Using an ODE to Solve an SDE

The following is an exercise to solve an SDE using the result of an ODE that has been killing me. I will start with the ODE, which is very simple: $$\begin{cases} \frac{du}{dt} = k + u(t) \\ u(0)=x \end{cases}$$

So, this can be solved formally by:

$u(t)'-u(t)=k$

$u(t)=e^{-\int-1}[\int e^{\int-1}kdt + c]=$

$u(t)=e^t[\int e^{-t}kdt+c]=e^t(-ke^{-t}+c)=ke^t-c$

Applying the initial condition,

$u(0)=x=>x=ke^0-c<=>x=k-c<=>k=x+c$

Now, consider that $f(t,x)$ represents the solution to the above ODE. Find the process $X_t$ that makes $Z_t=f(t,X_t)$ solve the SDE $dZ_t=(c+Z_t)dt+\sigma dW_t$, with $Z_0=x$.

I can find no such process, unless I've botched the ODE.

After researching, this is the progress (I hope) I've made:

Think of our SDE in the form:

$dY_t=(\alpha_t + \beta_tY_t)dt + \nu_tdW_t$, $Y_0=x$

This is a linear differential equation with deterministic coefficients, and thus the solution will be represented by:

$Y_t=e^{\int_0^t \beta_sds}[x+\int_0^t e^{-\int_0^s \beta_udu}\alpha_sds+\int_0^t e^{-\int_0^s \beta_sds}\nu_sdW_s]$

But in our equation we have $\alpha = c,\beta = 1,\nu = \sigma$, thus

$Y_t=e^{\int_0^tds}[x+\int_0^t e^{-\int_0^sdu}cds+\int_0^t e^{-\int_0^sds}\sigma dW_s]$ <=>

$Y_t=e^t[x+c\int_0^te^{-s}ds+\sigma\int_0^te^{-s}dW_s]$

Both remaining integrals = $-e^{-t}+1$ and eventually I get

$Y_t=(x+c+\sigma)e^t-c$, which seems like I'm getting very close (we now have the solution to our ODE, but with the extra $\sigma$ term) but don't see how to tie it all together.

EDIT:

I was going through this once more and now believe I've got it after noticing a mistake. Of course, towards the end when I say both integrals equal $-e^{-t}+1$ I am wrong, since the second one is with respect to dWs, not ds. So, leaving that one in integral form, what you eventually end up with is the solution to the ODE, but with the additional stochastic integral, not just the coefficient sigma.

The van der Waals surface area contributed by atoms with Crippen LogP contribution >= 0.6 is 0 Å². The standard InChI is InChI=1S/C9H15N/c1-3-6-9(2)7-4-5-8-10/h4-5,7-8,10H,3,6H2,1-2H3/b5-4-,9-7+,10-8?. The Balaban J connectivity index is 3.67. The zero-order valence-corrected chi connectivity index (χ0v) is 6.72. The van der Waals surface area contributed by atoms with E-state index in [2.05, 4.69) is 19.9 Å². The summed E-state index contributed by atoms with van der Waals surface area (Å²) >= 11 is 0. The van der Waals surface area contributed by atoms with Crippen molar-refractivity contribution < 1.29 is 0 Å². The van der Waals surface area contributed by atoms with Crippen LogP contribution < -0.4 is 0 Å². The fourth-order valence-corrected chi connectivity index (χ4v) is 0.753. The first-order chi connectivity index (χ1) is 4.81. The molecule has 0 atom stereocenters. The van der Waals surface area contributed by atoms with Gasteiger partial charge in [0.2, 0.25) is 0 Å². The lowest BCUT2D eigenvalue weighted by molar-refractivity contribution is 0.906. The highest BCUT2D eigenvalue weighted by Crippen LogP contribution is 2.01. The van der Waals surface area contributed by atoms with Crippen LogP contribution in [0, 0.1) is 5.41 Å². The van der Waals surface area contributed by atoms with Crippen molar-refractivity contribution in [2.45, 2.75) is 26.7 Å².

• The point is that in the ODE situation, if $\frac{du}{dt}-u(t)$ is something independent of $u$ then you can solve the ODE by just integrating $\frac{d}{dt}(e^{-t} u(t))$ and then multiplying both sides of the equation by $e^t$. $\frac{d}{dt} \left ( e^{-t} u(t) \right )$ behaves in a nice way. Thus you might expect that when "$\frac{du}{dt}-u(t)$" involves "$\frac{dW_t}{dt}$" (all formal, since none of these derivatives exist) then $d \left ( e^{-t} u(t) \right )$ will also not explicitly depend on $u$. You then check this with Ito's formula. – Ian May 5 '17 at 21:05
• Have a look at this: math.stackexchange.com/q/592995 – saz May 6 '17 at 5:49
• Thanks guys, these suggestions led me in a good research direction – Archetupon May 6 '17 at 13:30